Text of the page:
The “Team of Destiny” idea is a romantic one to latch onto, but it’s not quite real. Soccer is a chaotic sport, and trying to weave a narrative about a specific team’s success due to outside forces feels futile and arbitrary in equal parts. And yet … how do you explain Denmark at the 2021 Euros? This specific group of players have the air of something beyond the stats and score lines, and the fact that Denmark is still playing in this tournament, just three weeks after Christian Eriksen collapsed on the pitch, only reinforces that something special might be at work here.
Or maybe Denmark is just really good. Take the first half of the team’s eventually nervy 2–1 victory over the Czech Republic in the quarterfinals of the Euros. To watch the white-shirted blurs carving up the Czech defense was simply to believe in the power of good attacking players in good form. There were lucky breaks, ones that people might point out to either discredit Denmark or advance the “story straight out of a Hollywood movie,” as Ian Darke might say. Denmark’s opening goal, a wide-open header by Borussia Dortmund’s Thomas Delaney, maybe wasn’t a corner at all.
And it took a break of soccer fortune for Denmark to even be playing the Czechs at all, though it’s unclear whether it was more due to divine intervention or to the Dutch federation’s incompetence in hiring Frank de Boer and, in a long chain of affected butterflies, to the Czech demolition of the Oranje in the round of 16. In a vacuum, surely the Danes would prefer to face a team like the Czech Republic over the Netherlands, but in the end, does it matter? The old adage of “you can only play who is front of you” rings true here, and Denmark has done what it needed to do to arrive at its first international tournament semifinal since the magical team of 1992 won the Euros as a last-minute replacement.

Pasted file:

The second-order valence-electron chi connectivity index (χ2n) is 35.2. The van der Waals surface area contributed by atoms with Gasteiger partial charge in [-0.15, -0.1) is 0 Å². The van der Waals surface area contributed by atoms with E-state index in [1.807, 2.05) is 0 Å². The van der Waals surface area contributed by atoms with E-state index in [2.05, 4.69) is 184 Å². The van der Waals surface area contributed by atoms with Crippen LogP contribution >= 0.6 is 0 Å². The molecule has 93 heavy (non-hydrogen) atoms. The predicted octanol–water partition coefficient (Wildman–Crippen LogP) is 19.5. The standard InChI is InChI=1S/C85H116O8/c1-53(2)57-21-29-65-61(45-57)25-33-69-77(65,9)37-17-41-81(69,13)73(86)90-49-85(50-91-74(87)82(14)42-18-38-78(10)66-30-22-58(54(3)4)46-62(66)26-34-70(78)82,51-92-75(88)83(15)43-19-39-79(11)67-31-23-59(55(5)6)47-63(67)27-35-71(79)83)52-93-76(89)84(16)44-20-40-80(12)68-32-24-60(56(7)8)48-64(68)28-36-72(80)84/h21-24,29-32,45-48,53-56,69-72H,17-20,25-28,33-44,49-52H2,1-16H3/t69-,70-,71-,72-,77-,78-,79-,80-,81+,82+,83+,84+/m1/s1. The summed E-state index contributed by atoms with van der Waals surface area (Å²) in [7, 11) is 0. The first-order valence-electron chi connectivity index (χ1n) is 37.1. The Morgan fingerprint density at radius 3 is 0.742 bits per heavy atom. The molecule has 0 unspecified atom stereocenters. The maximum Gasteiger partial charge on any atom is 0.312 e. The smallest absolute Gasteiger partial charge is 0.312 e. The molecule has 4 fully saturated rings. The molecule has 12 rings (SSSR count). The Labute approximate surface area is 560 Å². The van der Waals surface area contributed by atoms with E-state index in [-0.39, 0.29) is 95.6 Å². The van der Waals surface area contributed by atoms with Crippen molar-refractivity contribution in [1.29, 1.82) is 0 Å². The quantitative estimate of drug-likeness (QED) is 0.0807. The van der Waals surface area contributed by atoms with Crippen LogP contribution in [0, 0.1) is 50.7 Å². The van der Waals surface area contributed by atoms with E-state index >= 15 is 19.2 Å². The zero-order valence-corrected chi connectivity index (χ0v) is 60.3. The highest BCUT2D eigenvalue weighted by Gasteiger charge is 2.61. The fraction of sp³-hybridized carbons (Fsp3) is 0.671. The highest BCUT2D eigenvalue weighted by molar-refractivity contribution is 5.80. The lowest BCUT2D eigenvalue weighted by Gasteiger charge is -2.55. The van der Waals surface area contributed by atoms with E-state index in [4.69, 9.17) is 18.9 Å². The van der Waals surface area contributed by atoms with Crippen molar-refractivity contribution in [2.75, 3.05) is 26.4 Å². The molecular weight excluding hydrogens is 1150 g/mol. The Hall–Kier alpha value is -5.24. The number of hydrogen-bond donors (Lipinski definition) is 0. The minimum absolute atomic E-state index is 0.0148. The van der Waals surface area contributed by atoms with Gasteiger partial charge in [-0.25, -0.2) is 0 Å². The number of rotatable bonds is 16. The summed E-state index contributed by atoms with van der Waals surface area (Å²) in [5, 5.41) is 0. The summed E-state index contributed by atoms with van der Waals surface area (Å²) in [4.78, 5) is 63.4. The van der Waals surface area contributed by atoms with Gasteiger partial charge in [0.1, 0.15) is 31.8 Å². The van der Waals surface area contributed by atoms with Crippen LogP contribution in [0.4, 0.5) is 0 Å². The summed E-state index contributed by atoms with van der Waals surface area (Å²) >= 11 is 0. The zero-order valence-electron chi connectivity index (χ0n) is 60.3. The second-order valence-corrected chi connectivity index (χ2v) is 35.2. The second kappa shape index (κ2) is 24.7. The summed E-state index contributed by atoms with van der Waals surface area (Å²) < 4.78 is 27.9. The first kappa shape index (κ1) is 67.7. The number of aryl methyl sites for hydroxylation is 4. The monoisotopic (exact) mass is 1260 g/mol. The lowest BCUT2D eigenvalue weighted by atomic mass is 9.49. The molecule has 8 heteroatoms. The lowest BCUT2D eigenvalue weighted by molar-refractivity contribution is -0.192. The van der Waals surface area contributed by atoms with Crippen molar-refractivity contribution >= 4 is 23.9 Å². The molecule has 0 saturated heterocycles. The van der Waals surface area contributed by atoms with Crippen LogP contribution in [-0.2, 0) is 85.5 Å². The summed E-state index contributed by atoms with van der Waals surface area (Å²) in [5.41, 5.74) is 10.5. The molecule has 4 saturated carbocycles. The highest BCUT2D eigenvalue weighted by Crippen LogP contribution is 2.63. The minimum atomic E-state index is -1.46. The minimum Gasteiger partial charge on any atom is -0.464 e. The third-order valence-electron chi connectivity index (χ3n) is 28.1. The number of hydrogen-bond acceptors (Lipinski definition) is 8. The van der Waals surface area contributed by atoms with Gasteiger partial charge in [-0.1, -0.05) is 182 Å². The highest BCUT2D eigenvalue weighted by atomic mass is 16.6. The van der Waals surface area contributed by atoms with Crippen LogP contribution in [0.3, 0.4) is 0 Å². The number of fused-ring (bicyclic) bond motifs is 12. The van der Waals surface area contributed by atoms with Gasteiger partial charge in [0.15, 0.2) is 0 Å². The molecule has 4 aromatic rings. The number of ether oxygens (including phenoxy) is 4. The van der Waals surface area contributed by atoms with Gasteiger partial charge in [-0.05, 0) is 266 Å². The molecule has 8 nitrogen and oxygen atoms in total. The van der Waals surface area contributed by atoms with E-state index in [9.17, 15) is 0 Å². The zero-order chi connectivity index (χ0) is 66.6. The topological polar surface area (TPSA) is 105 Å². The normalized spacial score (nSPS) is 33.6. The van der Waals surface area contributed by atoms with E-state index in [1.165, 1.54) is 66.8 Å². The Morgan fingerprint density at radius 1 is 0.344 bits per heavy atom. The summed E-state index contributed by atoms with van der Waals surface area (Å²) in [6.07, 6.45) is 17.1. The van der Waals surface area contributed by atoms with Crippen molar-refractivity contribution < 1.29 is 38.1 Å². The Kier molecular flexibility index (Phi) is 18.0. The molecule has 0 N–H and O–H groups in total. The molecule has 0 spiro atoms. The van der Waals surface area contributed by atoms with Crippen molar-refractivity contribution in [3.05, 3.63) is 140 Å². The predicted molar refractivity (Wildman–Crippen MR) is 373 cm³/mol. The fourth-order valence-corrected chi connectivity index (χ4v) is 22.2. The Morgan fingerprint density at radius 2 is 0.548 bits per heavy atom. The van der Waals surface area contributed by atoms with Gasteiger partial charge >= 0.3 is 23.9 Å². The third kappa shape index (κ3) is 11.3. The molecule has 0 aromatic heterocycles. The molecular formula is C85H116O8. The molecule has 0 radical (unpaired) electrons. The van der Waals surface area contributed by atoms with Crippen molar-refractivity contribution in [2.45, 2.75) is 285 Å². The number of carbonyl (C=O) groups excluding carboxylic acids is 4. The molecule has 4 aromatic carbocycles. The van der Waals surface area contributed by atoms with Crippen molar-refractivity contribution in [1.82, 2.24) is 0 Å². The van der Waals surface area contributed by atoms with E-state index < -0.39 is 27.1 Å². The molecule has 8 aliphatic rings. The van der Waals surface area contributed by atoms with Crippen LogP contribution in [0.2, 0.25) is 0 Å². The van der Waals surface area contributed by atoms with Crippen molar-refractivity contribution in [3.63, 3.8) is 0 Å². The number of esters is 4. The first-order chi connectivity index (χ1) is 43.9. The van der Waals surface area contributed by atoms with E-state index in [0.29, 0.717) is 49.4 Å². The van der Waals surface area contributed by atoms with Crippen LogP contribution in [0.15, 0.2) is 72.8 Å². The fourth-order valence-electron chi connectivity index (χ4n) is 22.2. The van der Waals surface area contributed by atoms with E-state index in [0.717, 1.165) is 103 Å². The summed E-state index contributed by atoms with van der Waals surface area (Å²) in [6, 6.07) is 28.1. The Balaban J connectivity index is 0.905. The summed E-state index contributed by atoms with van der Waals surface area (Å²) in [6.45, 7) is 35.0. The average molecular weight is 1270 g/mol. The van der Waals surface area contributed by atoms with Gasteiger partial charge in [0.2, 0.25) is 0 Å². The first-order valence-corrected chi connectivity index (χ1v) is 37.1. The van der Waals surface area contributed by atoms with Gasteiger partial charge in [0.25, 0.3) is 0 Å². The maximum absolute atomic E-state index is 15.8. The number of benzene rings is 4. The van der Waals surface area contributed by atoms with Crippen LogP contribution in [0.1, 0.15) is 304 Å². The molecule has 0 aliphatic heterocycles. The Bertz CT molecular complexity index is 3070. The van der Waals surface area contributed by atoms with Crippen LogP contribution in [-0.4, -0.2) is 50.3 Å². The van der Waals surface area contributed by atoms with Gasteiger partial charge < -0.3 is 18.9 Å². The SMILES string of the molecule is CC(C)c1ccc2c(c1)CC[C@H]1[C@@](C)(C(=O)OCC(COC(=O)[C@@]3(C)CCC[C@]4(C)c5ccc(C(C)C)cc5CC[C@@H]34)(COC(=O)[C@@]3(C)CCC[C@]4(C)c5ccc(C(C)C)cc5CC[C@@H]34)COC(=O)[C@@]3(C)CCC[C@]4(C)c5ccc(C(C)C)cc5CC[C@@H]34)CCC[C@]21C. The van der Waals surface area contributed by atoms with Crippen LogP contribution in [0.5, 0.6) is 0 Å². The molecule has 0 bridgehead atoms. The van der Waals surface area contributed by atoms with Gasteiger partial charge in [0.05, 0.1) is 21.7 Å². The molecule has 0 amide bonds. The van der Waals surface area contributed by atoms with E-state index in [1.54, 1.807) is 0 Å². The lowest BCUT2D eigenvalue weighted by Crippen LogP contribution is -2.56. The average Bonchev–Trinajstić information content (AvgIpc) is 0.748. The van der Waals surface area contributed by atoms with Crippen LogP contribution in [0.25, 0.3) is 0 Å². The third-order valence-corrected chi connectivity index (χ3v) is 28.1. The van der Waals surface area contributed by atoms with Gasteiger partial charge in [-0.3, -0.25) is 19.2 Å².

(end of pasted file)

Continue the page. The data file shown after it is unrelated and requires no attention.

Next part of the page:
It’s forgotten in both Eriksen’s collapse and Finland’s subsequent 1–0 victory, but Denmark dominated that opening game, even after the long break and restart following the scariest moment in recent soccer memory. The Danes also played Belgium as well as anyone else has in the last few years. Sure, they lost 2-1, but it never felt like a one-sided beating. The following two matches featured similarly strong performances that at last resulted in wins: first, a wild 4–1 victory over Russia that secured a spot in the knockout rounds, and then a 4–0 walloping of Wales.
The performance against the Czech Republic was the alternate world version of that Belgium game. Denmark raced out to an early lead, only instead of capitulating against a better team, it doubled down against a similar, if not worse, side: a gorgeous outside-the-foot cross by Atalanta’s Joakim Maehle was knocked home by Kasper Dolberg and suddenly, the semis were right there.
Even Patrik Schick’s 49th minute goal, which made him the joint top scorer in the tournament and made at least one humble blogger wonder how he failed at both Roma and Leipzig, wasn’t enough to derail the Danish train. Instead, Denmark hunkered down, played some strong defense, and even created some strong counter chances, particularly after the previously injured Yussuf Poulsen subbed on. His health will likely be key for a semifinal match-up against England, but even without Poulsen at full strength, Denmark has shown that it has enough creators and Xfinishers to bring it to anyone put in front of them. Dolberg has been stellar since coming into the side as its striker, and 21-year-old Mikkel Damsgaard might have earned himself a big move this summer after entering the side as Eriksen’s replacement. Also, Mæhle might just be the player of the tournament so far; his attacks from left back have been some of the most dangerous of any player.
There is a clear divide between the Italy-Spain-England tier and the lone wolves of Denmark. The Danes should not win these Euros. The other three teams are better from front to back, and they have all been playing great soccer to get here while conquering some challenging opposition. But! Denmark is still here, still kicking in a tournament that could have spiraled away after a terrifying moment in Copenhagen. You could call that destiny, or you could call it added motivation, or you could just simply watch and enjoy a team that is better than most anyone thought, doing its best to keep the party going. Whether it ends on Wednesday, or Sunday, or whether it ends with the second title in the country’s history, it’ll be a story worth telling for years to come.